from the United States District Court for the Western
District of Texas
CLEMENT, DUNCAN, and OLDHAM, Circuit Judges.
S. OLDHAM, CIRCUIT JUDGE:
Bankruptcy Code empowers a trustee to "avoid"
certain pre-petition transactions and "recover"
funds rightfully owed to the bankruptcy estate. The question
presented is whether the trustee can double-recover
funds that were already returned. The district and bankruptcy
courts below said yes, disagreeing with every other court
that has considered the question. We vacate and remand.
DeBerry owned a produce-distribution business in San Antonio.
He filed a Chapter 7 bankruptcy petition in February 2014. He
committed bankruptcy fraud, so the district court sentenced
him to 24 months in prison. Ours is not the criminal case,
however. This is an adversary proceeding filed by the trustee
of his bankruptcy estate, Appellee John Patrick Lowe
months before Mr. DeBerry filed for bankruptcy, his wife,
Kathy DeBerry (née Whitlock), opened a joint bank
account at Wells Fargo with her sister-in-law, Appellant
Cheri Whitlock. Mrs. DeBerry allegedly wanted to use the
account to transfer money to her children, who were away at
school. It's unclear why she needed a joint bank account
with Ms. Whitlock to do that.
August 26, 2013, Ms. Whitlock went with Mrs. DeBerry to open
the account at a Wells Fargo branch. Mrs. DeBerry gave her a
cashier's check for $275, 000 withdrawn from the
DeBerrys' joint account. Ms. Whitlock endorsed the check,
and they deposited it in the new Wells Fargo account.
days later, Mrs. DeBerry removed herself from the Wells Fargo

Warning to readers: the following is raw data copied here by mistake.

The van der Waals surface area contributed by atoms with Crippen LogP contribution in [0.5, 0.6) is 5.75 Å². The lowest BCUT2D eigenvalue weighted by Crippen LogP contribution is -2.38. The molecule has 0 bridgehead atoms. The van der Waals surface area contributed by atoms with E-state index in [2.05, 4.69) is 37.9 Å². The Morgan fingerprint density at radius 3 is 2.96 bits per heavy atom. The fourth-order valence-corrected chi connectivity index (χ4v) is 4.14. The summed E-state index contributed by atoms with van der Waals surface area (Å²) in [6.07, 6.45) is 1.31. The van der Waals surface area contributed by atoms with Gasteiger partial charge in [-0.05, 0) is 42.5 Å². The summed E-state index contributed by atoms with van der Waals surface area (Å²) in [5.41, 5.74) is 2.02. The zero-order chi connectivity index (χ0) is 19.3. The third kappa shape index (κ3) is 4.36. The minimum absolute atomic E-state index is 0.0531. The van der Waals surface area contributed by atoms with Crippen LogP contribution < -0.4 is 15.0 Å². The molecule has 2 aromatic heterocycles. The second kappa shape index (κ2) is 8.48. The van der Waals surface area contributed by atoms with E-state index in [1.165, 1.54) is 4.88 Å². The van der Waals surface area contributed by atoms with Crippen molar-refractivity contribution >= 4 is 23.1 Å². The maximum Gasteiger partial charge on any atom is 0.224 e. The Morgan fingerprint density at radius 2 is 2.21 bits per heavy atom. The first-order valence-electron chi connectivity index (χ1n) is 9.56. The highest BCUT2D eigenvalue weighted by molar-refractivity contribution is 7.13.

account, leaving it solely in Ms. Whitlock's name. Ms.
Whitlock signed the form that made her the sole
accountholder, but she attested that Mrs. DeBerry showed her
only the signature pages when asking her for a signature. She
did not know Mrs. DeBerry was removing herself from the
account, and she "would have never signed a document
permitting that to happen."
Whitlock explained that her sister-in-law was "always
busy with work." "I didn't work at the
time," Ms. Whitlock testified, "[s]o, she would ask
me can you go sign this paper [at the bank] and I'd say,
yeah, I'll pop in." She "never questioned why
Kathy wasn't signing the documents" herself.
"I was doing a favor for my sister-in-law and never
asked," Ms. Whitlock testified.
money didn't stay in the Wells Fargo account for long.
Starting about a month after the sisters-in-law opened the
account, the $275, 000 was transferred out. On September 23,
Ms. Whitlock wired $33, 500 to The International CC, LLC,
with a notation for Chantel DeBerry (the DeBerrys'
daughter). Ms. Whitlock said the transfer paid for
Chantel's culinary school. That same day, Ms. Whitlock
authorized an automatic transfer of $9, 200 to Marla
Bainbridge. Ms. Whitlock does not know who Marla Bainbridge
is. Ms. Whitlock did not fill out the information on either
of these transfer request forms-she testified she only signed
them at Mrs. DeBerry's request.
October 7, Ms. Whitlock signed the two wire transfers at the
heart of this case. The first transferred $32, 000 from the
Wells Fargo account to Kathy DeBerry's personal bank
account, which was in her name only. The second transferred
$200, 000 to an account owned by Mr. DeBerry's LLC,
"MBC." Ms. Whitlock testified that she signed the
October 7 wire transfers, like the others, at Mrs.
DeBerry's request and that she neither filled out the
forms nor asked about their destinations or purposes.
Whitlock testified: "It never occurred to me to review
the transfer request or the reasons why the transfers were
being made. . . . Because the monies belonged to Kathy
[DeBerry], I did not question what she wanted to do with
Trustee filed an adversary proceeding against Ms. Whitlock
(and others) to avoid and recover the $275, 000 as a
fraudulent transfer. He settled with Chantel DeBerry, so the
$33, 500 transferred on September 23 is no longer at issue.
That leaves $241, 500. The Trustee argues Ms. Whitlock is
liable for all $241, 500 under 11 U.S.C. § 550, which
allows a bankruptcy trustee to recover fraudulently
transferred funds from transferees. Ms. Whitlock denies
liability based on two arguments. First, she contends she is
not a "transferee" because the money really
belonged to the DeBerrys all along; she was a "mere
conduit." Second, she contends the ...